Policing is a contentious issue in many societies. This is particularly true in this State, where a number of controversies have rocked public confidence in the role and effectiveness of An Garda Síochána. eolas reports.
Kathleen O’Toole, chairwoman of the Commission on the Future of Policing in Ireland, makes explicit reference to those controversies in her foreword to the report, The Future of Policing in Ireland, writing: “It is clear that public confidence has been shaken in the wake of tribunals and news stories, yet the majority of people in Ireland continue to support their police and are eager to work in partnership with them to improve safety and enhance the quality of life in their communities.”
Set up in May 2017, the Commission was given the brief by the Government to conduct a thorough examination of policing in the State. The Commission, she writes, did not approach its remit “through a prism of scandal or accusation, but instead in an objective, strategic manner. We had no agenda but to get this right”.
The work has been given an added impetus by predicted demographic changes. It is expected that the population of the State will rise from 4.8 million to about six million in the next 20 years. This will spur large urban growth and, consequently, the need for gardaí to protect new communities and businesses.
The report lays down 10 principles which it believes will underpin policing for the foreseeable future. Those foundation stones include: human rights; internal governance of An Garda Síochána and outside oversight; clearly defined policing duties; a professional service with the right tools to do its job; and a service that adapts, innovates, is cost effective and which is properly structured and well managed to face the challenges of a “modern, dynamic country”.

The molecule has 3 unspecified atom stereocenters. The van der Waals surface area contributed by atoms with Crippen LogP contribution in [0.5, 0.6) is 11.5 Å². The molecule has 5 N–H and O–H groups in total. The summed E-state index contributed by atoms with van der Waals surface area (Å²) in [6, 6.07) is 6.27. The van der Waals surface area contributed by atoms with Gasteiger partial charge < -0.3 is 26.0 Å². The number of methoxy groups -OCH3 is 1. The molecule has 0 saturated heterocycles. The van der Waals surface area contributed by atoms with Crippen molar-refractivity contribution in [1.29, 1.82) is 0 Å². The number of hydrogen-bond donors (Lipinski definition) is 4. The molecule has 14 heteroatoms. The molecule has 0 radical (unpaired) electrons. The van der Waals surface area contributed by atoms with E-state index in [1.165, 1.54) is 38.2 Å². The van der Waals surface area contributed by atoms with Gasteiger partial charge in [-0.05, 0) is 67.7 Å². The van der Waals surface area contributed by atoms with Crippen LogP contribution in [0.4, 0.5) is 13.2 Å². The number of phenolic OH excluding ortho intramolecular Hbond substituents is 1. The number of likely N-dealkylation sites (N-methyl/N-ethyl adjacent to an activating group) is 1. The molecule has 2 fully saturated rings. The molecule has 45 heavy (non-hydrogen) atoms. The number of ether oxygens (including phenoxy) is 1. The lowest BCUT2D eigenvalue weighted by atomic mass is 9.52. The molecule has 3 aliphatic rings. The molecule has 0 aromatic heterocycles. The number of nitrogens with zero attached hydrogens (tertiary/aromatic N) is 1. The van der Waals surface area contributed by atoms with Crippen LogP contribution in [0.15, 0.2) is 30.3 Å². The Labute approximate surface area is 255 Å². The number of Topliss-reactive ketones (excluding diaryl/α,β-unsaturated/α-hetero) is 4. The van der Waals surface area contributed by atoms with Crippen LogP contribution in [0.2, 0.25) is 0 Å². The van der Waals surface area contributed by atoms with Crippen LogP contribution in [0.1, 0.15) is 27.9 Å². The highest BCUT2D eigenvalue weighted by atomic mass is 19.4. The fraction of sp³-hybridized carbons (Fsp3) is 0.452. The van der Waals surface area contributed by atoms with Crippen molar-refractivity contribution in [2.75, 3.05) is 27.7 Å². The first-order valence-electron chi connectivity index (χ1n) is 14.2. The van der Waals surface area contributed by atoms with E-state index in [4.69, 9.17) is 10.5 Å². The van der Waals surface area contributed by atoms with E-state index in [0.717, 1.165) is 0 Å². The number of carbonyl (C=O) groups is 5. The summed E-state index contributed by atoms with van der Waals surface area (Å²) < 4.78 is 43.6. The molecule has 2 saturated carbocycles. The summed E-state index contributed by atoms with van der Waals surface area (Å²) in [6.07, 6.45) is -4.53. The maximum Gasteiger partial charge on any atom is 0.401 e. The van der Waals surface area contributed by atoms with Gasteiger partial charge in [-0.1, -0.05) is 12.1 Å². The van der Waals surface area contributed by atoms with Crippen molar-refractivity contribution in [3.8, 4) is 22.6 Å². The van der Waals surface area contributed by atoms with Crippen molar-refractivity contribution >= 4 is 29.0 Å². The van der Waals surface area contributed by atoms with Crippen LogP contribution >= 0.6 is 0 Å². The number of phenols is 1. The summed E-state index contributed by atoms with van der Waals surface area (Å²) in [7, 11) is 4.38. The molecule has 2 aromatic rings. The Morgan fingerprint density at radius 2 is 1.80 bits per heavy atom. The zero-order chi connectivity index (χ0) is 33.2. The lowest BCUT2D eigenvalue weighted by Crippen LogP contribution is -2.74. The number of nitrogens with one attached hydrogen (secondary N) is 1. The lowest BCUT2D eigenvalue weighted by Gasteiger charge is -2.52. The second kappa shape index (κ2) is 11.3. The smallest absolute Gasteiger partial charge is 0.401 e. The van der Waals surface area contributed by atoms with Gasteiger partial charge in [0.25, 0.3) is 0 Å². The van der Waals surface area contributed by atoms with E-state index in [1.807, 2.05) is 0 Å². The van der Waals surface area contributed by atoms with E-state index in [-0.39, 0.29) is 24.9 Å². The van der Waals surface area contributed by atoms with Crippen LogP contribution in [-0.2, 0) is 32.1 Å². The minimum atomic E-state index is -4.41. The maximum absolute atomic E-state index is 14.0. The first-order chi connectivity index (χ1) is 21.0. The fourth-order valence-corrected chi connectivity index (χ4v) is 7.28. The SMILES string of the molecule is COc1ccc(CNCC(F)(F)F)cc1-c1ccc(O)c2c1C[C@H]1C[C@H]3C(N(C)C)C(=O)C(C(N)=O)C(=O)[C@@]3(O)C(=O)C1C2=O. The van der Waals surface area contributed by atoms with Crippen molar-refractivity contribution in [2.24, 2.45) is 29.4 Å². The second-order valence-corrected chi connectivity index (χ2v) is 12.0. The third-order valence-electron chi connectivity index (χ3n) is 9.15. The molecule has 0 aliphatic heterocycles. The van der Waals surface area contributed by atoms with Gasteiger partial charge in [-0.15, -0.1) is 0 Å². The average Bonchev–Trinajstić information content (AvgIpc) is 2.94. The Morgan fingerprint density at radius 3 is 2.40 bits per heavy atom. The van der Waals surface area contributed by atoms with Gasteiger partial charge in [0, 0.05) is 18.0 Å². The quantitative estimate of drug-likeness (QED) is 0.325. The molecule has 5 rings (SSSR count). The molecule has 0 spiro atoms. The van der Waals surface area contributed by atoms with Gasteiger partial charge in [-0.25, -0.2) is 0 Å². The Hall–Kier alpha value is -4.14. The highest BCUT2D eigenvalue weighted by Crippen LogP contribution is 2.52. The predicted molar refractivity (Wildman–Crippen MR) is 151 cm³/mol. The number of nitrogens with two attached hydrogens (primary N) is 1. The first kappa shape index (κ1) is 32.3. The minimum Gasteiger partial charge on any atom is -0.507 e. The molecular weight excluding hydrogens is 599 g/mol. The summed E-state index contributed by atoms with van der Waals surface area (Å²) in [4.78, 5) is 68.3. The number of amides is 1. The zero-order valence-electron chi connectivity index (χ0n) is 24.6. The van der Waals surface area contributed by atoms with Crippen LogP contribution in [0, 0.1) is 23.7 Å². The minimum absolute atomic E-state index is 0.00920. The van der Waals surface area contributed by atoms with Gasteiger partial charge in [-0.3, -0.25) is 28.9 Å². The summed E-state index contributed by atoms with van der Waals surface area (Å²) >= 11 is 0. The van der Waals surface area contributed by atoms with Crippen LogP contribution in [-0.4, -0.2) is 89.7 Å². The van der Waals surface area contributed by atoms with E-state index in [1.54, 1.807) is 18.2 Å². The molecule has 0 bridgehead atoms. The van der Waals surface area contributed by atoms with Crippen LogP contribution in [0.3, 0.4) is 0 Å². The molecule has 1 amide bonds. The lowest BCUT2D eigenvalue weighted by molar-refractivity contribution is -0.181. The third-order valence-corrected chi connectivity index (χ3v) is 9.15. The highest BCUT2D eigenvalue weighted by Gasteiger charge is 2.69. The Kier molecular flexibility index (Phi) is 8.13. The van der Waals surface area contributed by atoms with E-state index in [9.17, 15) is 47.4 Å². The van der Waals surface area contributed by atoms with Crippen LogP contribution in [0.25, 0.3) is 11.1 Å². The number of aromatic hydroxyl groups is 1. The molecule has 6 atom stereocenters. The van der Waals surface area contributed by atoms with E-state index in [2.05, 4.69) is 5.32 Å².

Stressing that the aim of policing is to protect the human rights of everyone in society and to allow them to live “free from violence, abuse, crime and fear”, the report argues that An Garda Síochána should establish “a human rights strategy, and a human rights unit” which would develop, put into effect and oversee these aspects of its work. In addition, “legislation defining police powers of arrest, search and detention should be codified, with statutory codes of practice” and An Garda Síochána should liaise with the Irish Human Rights and Equality Commission to fulfil its responsibilities in this area.
The report also notes that policing and national security are not the sole responsibility of the police. Much police effort is taken up with “harm prevention”, with individual gardaí helping people with mental health or addiction issues and with children and the elderly. This “broader concept of community safety” needs to be put into a new Policing and Community Safety Act which would include not just An Garda Síochána but also local authorities and other services dealing with health, child and social issues.
While recognising that An Garda Síochána are held to account by the Minister for Justice and Equality, the report argues that there needs to be “an enhanced, regular programme of engagement” between gardaí and the Joint Oireachtas Committee on Justice Equality. This will “improve the effectiveness of this channel”.